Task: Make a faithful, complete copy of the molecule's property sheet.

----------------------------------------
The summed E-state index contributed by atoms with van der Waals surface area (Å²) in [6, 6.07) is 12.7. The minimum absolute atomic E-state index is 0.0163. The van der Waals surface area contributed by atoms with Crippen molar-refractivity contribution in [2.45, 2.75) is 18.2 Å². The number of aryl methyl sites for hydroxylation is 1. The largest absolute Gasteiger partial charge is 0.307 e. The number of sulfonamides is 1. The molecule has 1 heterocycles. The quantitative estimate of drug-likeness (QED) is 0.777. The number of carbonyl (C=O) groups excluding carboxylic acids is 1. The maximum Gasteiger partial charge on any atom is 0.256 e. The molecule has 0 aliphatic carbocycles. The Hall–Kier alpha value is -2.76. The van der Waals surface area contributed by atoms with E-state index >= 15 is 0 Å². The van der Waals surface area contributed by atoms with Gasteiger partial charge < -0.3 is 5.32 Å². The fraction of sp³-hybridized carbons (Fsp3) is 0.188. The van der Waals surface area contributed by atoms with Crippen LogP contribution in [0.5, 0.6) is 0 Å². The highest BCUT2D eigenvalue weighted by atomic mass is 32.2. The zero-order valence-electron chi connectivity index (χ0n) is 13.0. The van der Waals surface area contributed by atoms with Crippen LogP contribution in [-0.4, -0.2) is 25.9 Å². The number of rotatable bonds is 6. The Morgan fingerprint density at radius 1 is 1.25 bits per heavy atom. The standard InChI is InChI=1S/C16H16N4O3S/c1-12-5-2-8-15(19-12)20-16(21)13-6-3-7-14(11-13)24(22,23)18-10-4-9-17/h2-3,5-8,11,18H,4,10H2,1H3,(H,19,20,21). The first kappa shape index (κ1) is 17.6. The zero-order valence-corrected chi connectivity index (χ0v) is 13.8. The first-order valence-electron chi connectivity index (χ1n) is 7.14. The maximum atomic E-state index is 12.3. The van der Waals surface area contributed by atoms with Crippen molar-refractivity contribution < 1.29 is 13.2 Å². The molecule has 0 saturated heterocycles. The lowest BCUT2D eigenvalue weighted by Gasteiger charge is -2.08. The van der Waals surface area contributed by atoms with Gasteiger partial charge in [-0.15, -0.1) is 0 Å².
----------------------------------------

The summed E-state index contributed by atoms with van der Waals surface area (Å²) in [6, 6.07) is 12.7. The minimum absolute atomic E-state index is 0.0163. The van der Waals surface area contributed by atoms with Crippen molar-refractivity contribution in [2.45, 2.75) is 18.2 Å². The number of aryl methyl sites for hydroxylation is 1. The largest absolute Gasteiger partial charge is 0.307 e. The number of sulfonamides is 1. The molecule has 1 heterocycles. The quantitative estimate of drug-likeness (QED) is 0.777. The number of carbonyl (C=O) groups excluding carboxylic acids is 1. The maximum Gasteiger partial charge on any atom is 0.256 e. The molecule has 0 aliphatic carbocycles. The Hall–Kier alpha value is -2.76. The van der Waals surface area contributed by atoms with E-state index >= 15 is 0 Å². The van der Waals surface area contributed by atoms with Gasteiger partial charge < -0.3 is 5.32 Å². The fraction of sp³-hybridized carbons (Fsp3) is 0.188. The van der Waals surface area contributed by atoms with Crippen LogP contribution in [0.5, 0.6) is 0 Å². The highest BCUT2D eigenvalue weighted by atomic mass is 32.2. The zero-order valence-electron chi connectivity index (χ0n) is 13.0. The van der Waals surface area contributed by atoms with Crippen LogP contribution in [-0.4, -0.2) is 25.9 Å². The number of rotatable bonds is 6. The Morgan fingerprint density at radius 1 is 1.25 bits per heavy atom. The standard InChI is InChI=1S/C16H16N4O3S/c1-12-5-2-8-15(19-12)20-16(21)13-6-3-7-14(11-13)24(22,23)18-10-4-9-17/h2-3,5-8,11,18H,4,10H2,1H3,(H,19,20,21). The first kappa shape index (κ1) is 17.6. The zero-order valence-corrected chi connectivity index (χ0v) is 13.8. The first-order valence-electron chi connectivity index (χ1n) is 7.14. The maximum atomic E-state index is 12.3. The van der Waals surface area contributed by atoms with Crippen molar-refractivity contribution < 1.29 is 13.2 Å². The molecule has 0 saturated heterocycles. The lowest BCUT2D eigenvalue weighted by Gasteiger charge is -2.08. The van der Waals surface area contributed by atoms with Gasteiger partial charge in [-0.15, -0.1) is 0 Å².